wynter wynter 7 years 19 weeks
Just what I'm already doing, Jinx. She mentioned flash cards, but I can't get anywhere with him using those.
Jinx Jinx 7 years 19 weeks
I don't think I can be alot of help. Does the school offer any ideas? ------------------------------------------------------ "All my life, I wanted to be someone, I guess I should have been more specific." Jane Wagner
wynter wynter 7 years 19 weeks
He'll be 6 next month. Thanks Karma!
karmasabitch karmasabitch 7 years 19 weeks
How old is he? 5 or 6??
karmasabitch karmasabitch 7 years 19 weeks
Oh well boo to that then :( I guess I'll just ask my mom and get back to you :ROTFL:
wynter wynter 7 years 19 weeks
We honestly have every Leap Frog toy available! lol He plays some games too. I like the Jumpstart ones, and he does well with those. I also got him a subscription to headsprout.com, and he loves that also. He just can't remember the stuff no matter how much I try to drill it into his head. :(
karmasabitch karmasabitch 7 years 19 weeks
I would try adding Leap Frog reading products in with the book reading.. the computer learning games are GREAT for teaching this sort of thing! When we were trying to adopt Patricia (she was Polish, spoke no English) I played the computer games with her and she started to learn words really fast. I worked at Zany Brainy and EB Kids and got a lot of excellent feedback from 2nd time buyers as well :D Other than that I'll ask my mom since she is my go to person on any and all questions about kids :P
wynter wynter 7 years 19 weeks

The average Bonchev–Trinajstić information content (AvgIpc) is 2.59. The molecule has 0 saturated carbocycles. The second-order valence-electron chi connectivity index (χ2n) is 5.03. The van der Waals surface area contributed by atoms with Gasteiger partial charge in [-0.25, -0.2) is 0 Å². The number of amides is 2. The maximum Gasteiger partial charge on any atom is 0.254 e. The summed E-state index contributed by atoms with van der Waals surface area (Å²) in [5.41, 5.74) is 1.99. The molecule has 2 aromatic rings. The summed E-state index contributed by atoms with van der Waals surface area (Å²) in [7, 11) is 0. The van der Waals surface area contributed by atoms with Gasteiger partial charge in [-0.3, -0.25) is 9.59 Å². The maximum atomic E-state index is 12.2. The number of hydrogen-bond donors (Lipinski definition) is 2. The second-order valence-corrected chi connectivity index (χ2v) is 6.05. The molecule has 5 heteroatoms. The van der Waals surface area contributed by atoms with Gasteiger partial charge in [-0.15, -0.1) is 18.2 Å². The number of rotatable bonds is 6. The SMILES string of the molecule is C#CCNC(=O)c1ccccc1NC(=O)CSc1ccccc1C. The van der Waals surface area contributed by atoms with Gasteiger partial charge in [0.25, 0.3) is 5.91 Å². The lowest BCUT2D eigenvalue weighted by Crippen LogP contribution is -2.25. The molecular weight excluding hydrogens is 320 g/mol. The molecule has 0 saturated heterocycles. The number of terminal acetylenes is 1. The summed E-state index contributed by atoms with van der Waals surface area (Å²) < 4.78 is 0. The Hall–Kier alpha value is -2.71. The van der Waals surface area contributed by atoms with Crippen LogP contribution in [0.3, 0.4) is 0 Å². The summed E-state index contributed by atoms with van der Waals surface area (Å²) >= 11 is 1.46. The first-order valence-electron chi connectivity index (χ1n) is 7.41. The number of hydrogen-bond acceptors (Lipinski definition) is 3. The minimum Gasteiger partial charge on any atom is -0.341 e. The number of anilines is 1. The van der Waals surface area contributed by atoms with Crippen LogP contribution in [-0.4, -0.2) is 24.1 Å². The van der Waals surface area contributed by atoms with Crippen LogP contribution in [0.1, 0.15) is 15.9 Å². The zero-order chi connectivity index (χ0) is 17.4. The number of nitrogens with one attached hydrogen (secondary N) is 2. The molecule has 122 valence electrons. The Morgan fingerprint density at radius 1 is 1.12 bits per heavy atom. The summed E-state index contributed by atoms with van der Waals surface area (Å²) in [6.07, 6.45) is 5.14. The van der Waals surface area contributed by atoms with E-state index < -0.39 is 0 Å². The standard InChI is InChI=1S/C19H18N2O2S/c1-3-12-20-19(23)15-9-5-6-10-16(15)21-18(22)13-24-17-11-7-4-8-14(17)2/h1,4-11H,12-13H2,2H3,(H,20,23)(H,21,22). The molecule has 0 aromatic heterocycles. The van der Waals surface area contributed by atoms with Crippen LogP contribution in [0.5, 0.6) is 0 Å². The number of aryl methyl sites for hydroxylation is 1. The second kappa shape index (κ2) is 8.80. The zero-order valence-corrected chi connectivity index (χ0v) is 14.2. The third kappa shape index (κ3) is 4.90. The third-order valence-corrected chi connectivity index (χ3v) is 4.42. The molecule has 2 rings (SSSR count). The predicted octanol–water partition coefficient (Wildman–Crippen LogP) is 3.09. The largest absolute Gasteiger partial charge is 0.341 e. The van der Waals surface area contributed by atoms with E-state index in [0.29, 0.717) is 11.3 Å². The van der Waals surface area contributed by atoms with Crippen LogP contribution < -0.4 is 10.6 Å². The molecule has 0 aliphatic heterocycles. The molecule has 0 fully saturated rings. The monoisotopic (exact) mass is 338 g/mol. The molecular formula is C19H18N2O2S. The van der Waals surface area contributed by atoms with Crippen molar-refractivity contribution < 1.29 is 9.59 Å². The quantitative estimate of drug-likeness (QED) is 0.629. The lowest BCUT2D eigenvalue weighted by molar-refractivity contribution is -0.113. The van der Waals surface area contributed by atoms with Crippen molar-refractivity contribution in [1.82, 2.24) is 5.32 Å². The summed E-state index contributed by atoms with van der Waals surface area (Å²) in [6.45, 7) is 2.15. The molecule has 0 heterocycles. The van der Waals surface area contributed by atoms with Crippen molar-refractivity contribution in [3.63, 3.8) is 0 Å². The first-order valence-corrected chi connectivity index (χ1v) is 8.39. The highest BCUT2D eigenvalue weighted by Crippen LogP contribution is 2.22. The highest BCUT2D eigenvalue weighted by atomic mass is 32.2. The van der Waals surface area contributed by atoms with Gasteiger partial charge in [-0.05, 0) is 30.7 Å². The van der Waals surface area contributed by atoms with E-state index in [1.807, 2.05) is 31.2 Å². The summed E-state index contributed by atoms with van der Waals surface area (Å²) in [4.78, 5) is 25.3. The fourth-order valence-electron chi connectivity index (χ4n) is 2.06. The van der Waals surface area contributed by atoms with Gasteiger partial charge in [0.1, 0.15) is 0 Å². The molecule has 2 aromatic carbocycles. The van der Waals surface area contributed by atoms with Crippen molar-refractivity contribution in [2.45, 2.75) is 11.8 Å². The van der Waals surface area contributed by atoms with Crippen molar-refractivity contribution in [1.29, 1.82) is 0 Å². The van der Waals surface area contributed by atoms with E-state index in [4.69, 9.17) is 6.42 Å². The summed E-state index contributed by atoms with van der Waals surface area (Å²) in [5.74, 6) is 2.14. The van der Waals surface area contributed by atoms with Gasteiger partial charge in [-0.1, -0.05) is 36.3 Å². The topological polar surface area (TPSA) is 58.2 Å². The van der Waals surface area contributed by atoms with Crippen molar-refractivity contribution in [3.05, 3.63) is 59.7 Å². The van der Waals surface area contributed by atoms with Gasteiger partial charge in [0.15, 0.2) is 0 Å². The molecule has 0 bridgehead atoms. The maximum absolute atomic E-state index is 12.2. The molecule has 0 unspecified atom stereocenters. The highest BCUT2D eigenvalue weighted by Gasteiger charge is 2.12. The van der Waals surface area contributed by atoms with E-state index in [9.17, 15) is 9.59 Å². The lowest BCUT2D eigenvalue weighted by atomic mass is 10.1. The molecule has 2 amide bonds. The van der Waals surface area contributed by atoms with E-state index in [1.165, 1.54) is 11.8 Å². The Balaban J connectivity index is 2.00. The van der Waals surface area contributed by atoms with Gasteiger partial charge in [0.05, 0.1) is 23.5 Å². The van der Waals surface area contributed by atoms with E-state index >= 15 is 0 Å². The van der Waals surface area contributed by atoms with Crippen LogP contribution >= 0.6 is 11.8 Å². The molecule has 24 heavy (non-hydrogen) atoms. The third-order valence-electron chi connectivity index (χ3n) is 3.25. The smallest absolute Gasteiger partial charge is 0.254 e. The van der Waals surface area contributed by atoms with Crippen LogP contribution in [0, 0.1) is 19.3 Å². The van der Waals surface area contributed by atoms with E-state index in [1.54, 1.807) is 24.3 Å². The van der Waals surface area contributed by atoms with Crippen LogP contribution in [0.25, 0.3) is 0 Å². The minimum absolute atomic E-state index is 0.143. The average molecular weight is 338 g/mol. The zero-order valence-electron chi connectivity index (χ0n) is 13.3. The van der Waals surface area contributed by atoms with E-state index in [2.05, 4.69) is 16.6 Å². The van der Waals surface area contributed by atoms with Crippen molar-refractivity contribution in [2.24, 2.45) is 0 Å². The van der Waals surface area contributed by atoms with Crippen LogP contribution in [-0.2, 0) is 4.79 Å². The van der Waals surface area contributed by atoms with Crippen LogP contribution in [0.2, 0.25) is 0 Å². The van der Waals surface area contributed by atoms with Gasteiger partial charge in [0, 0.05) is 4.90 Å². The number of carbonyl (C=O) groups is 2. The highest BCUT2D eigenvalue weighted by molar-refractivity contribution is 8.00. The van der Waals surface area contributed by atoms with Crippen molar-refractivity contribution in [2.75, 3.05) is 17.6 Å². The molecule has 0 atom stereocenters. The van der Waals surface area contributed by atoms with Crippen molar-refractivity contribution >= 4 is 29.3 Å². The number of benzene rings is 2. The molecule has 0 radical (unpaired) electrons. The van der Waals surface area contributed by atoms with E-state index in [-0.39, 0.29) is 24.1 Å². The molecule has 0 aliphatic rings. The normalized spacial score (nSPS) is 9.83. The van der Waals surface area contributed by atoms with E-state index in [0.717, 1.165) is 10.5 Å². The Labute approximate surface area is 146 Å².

I'm not sure it'd work for us. I'll see how this summer goes. He listens to his teachers better than me. :/
Twinkle1 Twinkle1 7 years 19 weeks
Have you considered homeschooling Wynter? I was thinking if we ever end up back in the US I might have to do that.
Twinkle1 Twinkle1 7 years 19 weeks
I remember in order to pass kindergarten I had to know my my colors, ABCs and how to tie my shoes. All this rushing and overloading little kids isn't going to benefit anyone in the long run. I totally feel for parents there though.
wynter wynter 7 years 19 weeks
I wish they were that way here, Twinkle. I think Jason needs to find an overseas job for a few years, lol
wynter wynter 7 years 19 weeks
Now? Fractions, adding, subtracting, spelling, writing sentences, reading, geesh, I don't know what all. It's been a rough year for both of us. 2 1/2 weeks left, and I can't wait for a break from homework every night! lol
JessNess JessNess 7 years 19 weeks
In the US they put so much parents to teach their kids things. Before I could go to kindergarten I had to know my ABC's and how to spell my name- aren't you suppose to learn your ABCs in kindergarten?. That about 15 years ago so I dont even want to know what kids have to know now. Also when I was in 2nd and 3rd grade you had to know your multiplication but it was not taught in school. They expected your parents to teach you. When I was in high school I was tutoring kids in elementary and they were learning the hardest things ever. I had 3rd graders learning basic geometry :jawdrop: Its all too much
Twinkle1 Twinkle1 7 years 19 weeks
I have no experience teaching a child to read. Sorry. In Finland they prefer you leave that up to the schools to do so they learn the "right way". So our daughter didn't learn to read until she was seven and in first grade. They're very concerned about not putting too much on kids too early here. You're a great mom Wynter. He'll learn when he's ready. Don't be too hard on yourself. :hug:
JessNess JessNess 7 years 19 weeks
wynter- you are a good mom. It is just sometimes difficult to teach things. When I was little my mom was teaching me the alphabet. She was trying everything bit I just could not connect sounds to the letter (one reason I think I have dyslexia) She finally taught me the alphabet in sign language and for whatever reason it clicked in my head that way. Also she worked with me all the time with flash cards when I was learning math. Seriously with out all of this I would not be where I am now- I probably would have been HORRIBLE in school. I think its great that you are trying so hard. Sadly there are a lot of parents who wouldnt. I don't have advice on how to get him to read but you may have to try different things until something clicks